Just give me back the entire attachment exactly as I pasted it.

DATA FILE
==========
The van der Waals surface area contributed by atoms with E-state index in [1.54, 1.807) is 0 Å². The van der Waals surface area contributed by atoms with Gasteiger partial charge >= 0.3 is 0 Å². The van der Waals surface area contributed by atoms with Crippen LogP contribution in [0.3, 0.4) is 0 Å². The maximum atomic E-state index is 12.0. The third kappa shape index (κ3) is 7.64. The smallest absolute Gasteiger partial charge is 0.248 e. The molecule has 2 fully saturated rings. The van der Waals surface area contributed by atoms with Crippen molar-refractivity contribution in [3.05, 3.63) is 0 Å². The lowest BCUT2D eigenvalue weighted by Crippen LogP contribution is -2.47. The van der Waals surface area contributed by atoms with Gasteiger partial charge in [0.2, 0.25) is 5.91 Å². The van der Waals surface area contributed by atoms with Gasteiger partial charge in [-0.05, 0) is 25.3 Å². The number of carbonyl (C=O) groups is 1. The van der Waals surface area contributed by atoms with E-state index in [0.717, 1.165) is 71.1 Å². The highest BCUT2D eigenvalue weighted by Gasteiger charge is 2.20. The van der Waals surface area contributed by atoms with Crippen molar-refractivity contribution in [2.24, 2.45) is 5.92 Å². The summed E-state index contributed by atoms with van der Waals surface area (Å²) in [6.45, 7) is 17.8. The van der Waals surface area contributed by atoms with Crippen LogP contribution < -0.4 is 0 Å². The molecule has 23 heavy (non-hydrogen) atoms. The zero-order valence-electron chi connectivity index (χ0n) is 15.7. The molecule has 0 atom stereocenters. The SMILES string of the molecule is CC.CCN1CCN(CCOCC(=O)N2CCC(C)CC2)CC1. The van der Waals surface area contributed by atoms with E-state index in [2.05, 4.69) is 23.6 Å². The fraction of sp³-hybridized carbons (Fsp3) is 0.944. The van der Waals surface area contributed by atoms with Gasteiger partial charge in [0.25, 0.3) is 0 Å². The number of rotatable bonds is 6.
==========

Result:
The van der Waals surface area contributed by atoms with E-state index in [1.54, 1.807) is 0 Å². The van der Waals surface area contributed by atoms with Gasteiger partial charge >= 0.3 is 0 Å². The van der Waals surface area contributed by atoms with Crippen LogP contribution in [0.3, 0.4) is 0 Å². The maximum atomic E-state index is 12.0. The third kappa shape index (κ3) is 7.64. The smallest absolute Gasteiger partial charge is 0.248 e. The molecule has 2 fully saturated rings. The van der Waals surface area contributed by atoms with Crippen molar-refractivity contribution in [3.05, 3.63) is 0 Å². The lowest BCUT2D eigenvalue weighted by Crippen LogP contribution is -2.47. The van der Waals surface area contributed by atoms with Gasteiger partial charge in [0.2, 0.25) is 5.91 Å². The van der Waals surface area contributed by atoms with Gasteiger partial charge in [-0.05, 0) is 25.3 Å². The number of carbonyl (C=O) groups is 1. The van der Waals surface area contributed by atoms with E-state index in [0.717, 1.165) is 71.1 Å². The highest BCUT2D eigenvalue weighted by Gasteiger charge is 2.20. The van der Waals surface area contributed by atoms with Crippen molar-refractivity contribution in [2.24, 2.45) is 5.92 Å². The summed E-state index contributed by atoms with van der Waals surface area (Å²) in [6.45, 7) is 17.8. The van der Waals surface area contributed by atoms with Crippen LogP contribution < -0.4 is 0 Å². The molecule has 23 heavy (non-hydrogen) atoms. The zero-order valence-electron chi connectivity index (χ0n) is 15.7. The molecule has 0 atom stereocenters. The SMILES string of the molecule is CC.CCN1CCN(CCOCC(=O)N2CCC(C)CC2)CC1. The van der Waals surface area contributed by atoms with E-state index in [2.05, 4.69) is 23.6 Å². The fraction of sp³-hybridized carbons (Fsp3) is 0.944. The van der Waals surface area contributed by atoms with Gasteiger partial charge in [0.25, 0.3) is 0 Å². The number of rotatable bonds is 6.